Alpine skiing is the most viewed from all skiing competitions. The thrill and the easy rules (the one who has the shortest time from start to finish wins) makes the downhill, super g, giant slalom, and slalom very attractive to sports fans. The rules are not very complicated, and even the average person understands enough to follow and build a passion for alpine skiing. Though, some questions arise as you become more familiar with the sport. For example, the most asked one is about the slalom course and the way how the poles are set. We did our homework and studied the rules to bring you all answers. Below you will find all you need to become a real expert in alpine skiing, especially slalom.
Who sets the rules
International Ski Federation (FIS) is the organization that sets the rules for all ski competitions.
Its ski competition rules state requirements for all ski disciplines. The 134 pages material includes all the details from the course’s length, insurance policy requirements, the position of microphones or digital timers, to the penalties and disqualification rules.
You can find the full material at the end of our post if you are interested but we picked the most important rules below.
The length of FIS Alpine skiing courses
The official rulebook does not set the exact length of competition courses. However, it states the minimum and maximum vertical drop of each discipline for men and ladies competitions.
Vertical Drop for FIS World Cup, World Ski Championship, and Olympic Winter Games
|Minimum - Maximum Vertical Drop||Downhill||Super G||Giant Slalom||Slalom|
|Men Competitions||800 m - 1100 m||400 m - 650 m||250 m - 450 m||180 m - 220 m|
|Ladies Competitions||450 m - 800 m||400 m - 600 m||250 m - 400 m||140 m - 220 m|
Number of runs
The World Cup competitions are either one or two runs events. See in the table below every discipline and number of runs.
|Discipline||Number of Runs|
[1 Downhill or Super G run and 1 Slalom run]
In Slalom and Giant Slalom, thirty best skiers from the first run qualify for the second run. They start the second run in reverse order. The thirtieth from the first-run starts as the first one in the second run. The best skier from the first-run starts like the last one (thirtieth) in the second run.
The setting of the gates is easy to understand in Downhill, Super G, and Giant Slalom. However, it is a bit more complicated in Slalom.
Downhill, Super G, and Giant Slalom Gates and Course Setting
Gate in Downhill, Super G, and Giant Slalom consists of four slalom poles and two gate panels. Two poles hold each gate panel.
The skier has to cross an imaginary line that connects the two gates.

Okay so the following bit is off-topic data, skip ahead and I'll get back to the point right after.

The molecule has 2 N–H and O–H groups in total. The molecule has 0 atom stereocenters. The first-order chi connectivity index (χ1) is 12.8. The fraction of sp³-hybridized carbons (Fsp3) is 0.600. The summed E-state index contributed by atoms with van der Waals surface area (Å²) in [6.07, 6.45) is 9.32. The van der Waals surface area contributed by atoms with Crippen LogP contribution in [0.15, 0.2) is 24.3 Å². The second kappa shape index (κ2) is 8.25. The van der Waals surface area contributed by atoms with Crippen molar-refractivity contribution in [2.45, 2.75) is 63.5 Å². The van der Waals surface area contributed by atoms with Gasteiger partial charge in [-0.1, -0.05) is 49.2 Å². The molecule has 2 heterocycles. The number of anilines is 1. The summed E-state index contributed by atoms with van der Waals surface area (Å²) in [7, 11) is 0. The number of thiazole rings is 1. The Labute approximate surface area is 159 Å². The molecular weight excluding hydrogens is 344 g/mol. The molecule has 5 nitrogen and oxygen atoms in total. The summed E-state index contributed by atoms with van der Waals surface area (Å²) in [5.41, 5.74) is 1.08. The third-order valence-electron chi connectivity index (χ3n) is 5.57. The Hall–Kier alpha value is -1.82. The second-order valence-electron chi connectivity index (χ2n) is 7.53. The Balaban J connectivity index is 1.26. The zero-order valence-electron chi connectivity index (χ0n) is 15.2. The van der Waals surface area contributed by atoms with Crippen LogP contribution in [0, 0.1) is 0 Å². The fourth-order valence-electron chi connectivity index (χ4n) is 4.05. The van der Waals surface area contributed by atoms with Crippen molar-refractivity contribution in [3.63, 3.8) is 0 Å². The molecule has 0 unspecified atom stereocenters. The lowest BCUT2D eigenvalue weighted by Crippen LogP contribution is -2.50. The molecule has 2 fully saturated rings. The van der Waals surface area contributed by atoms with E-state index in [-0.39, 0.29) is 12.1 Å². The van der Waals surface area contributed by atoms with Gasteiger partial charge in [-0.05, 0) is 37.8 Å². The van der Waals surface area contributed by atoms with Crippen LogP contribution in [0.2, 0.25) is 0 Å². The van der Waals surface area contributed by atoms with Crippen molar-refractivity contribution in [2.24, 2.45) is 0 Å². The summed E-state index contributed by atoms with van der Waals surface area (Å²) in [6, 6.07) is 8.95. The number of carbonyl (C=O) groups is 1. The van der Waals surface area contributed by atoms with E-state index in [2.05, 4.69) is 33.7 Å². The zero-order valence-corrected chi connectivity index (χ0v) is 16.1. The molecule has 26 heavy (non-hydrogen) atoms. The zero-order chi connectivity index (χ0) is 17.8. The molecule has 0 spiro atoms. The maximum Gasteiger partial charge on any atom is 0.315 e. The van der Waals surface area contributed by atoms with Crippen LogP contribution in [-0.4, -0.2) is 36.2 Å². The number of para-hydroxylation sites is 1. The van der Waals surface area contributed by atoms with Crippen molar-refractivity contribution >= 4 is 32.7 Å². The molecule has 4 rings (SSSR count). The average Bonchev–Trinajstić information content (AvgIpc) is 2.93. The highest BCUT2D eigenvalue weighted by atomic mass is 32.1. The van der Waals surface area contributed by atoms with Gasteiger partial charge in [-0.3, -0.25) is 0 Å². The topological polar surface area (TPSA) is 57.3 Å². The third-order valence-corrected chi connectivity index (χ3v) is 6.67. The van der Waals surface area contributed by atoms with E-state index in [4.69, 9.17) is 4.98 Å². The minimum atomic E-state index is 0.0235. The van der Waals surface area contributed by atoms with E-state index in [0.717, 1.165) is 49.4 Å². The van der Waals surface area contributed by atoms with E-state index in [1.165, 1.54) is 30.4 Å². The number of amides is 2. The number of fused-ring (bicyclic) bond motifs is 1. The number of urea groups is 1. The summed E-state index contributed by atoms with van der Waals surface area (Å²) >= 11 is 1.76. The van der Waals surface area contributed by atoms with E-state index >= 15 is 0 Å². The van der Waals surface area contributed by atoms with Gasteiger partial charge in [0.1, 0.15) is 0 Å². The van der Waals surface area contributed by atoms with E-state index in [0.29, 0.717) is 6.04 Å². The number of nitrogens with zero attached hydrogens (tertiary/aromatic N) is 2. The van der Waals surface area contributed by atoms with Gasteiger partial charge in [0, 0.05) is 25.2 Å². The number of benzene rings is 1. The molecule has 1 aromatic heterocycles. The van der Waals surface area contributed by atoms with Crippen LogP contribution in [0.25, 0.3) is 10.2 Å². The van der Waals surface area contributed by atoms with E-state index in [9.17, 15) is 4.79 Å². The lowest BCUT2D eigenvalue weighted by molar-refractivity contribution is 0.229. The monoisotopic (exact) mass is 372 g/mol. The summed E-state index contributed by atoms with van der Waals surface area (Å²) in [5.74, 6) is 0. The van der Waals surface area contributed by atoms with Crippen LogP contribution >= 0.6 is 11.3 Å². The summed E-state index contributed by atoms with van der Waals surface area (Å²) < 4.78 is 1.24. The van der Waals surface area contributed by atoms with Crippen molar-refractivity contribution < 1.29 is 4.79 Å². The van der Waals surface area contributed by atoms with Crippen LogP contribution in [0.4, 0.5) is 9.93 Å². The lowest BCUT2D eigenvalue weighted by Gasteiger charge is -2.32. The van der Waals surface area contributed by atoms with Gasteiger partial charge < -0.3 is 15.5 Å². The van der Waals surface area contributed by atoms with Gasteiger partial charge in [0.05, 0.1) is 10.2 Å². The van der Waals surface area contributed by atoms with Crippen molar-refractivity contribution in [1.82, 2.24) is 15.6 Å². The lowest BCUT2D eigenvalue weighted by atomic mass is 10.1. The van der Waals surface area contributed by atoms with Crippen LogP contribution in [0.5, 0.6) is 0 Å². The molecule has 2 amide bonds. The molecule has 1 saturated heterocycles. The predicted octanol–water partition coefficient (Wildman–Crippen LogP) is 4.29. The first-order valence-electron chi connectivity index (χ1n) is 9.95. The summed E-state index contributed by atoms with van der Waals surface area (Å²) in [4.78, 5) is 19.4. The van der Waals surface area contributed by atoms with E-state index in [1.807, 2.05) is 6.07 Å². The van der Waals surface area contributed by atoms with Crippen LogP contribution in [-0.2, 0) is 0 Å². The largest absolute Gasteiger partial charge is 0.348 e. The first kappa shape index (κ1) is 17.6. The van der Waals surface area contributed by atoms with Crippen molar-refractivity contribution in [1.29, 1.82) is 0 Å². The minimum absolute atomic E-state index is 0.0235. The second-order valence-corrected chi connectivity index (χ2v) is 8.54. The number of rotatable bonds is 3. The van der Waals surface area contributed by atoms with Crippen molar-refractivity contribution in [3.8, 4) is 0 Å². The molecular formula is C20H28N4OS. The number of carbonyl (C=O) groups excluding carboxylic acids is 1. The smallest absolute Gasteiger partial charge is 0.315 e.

The difference is in the width of the gates. In Downhill, it has to be at least 8 meters, in Super G from 6 to 8 meters for open gates (from 8 to 12 meters for vertical gates), and in Giant Slalom, the width must be from 4 to 8 meters, and the distance between the turning poles of successive gates has to be at least 10 meters.
Slalom Gates and Course Setting
Slalom is different from other disciplines. The gate consists of either two poles or just one turning pole.
Horizontal and Vertical Gates
There are several possible combinations of gates and turning poles. There are horizontal (also called open) gates and vertical (also called closed or delay) gates.
Horizontal gates are usually placed at the start (the first gate) and at the finish (the last gate) of the course.
Vertical Gates Combinations: Hairpins and Flushes
The successive combination of two vertical gates is called hairpins. A combination of three to four successive vertical gates is called flushes.
Hairpins and flushes present rhythm changes for the skier. Also, the combination of vertical gates (which have to be set in a straight line) helps the skier gain speed.
The general rules for setting the poles are:
*if the gate is made of two poles then the gate width must be from 4 to 6 meters.
*consecutive gates must alternate in blue and red.
*distance from turning pole to turning pole has to be from 6 m to 13 m
*in hairpins or flushes the distance of the subsequent poles must be between 0.75 m to 1 m
*delayed gates must have a distance between turning poles from 12 m to 18 m
The general rules for setting the slalom courses are:
*a number of direction changes are 30 to 35% of vertical drop (+/- 3 direction changes).
*the gradient of the slalom course should be from 33% to 45%.
*competition course should be approximately 40 m wide
Rules for gates combinations:
*each slalom must contain from one to three vertical combinations
*slalom must contain at least three hairpin combinations
*slalom must contain at least one but a maximum of three delay gate combinations
Who sets the course?
Coaches of different skiers set the individual courses. The list of coaches (and skiers they represent) picked for creating runs is available at the FIS documents library here.
Now you have enough information to present yourself as an expert when watching FIS World Cup on TV. We hope that our short excerpt of the most important issues from the rules helped you. Suppose you want to know more, feel free to consult with full International Ski Competition Rules as published by FIS. They can be found here or below in pdf reader.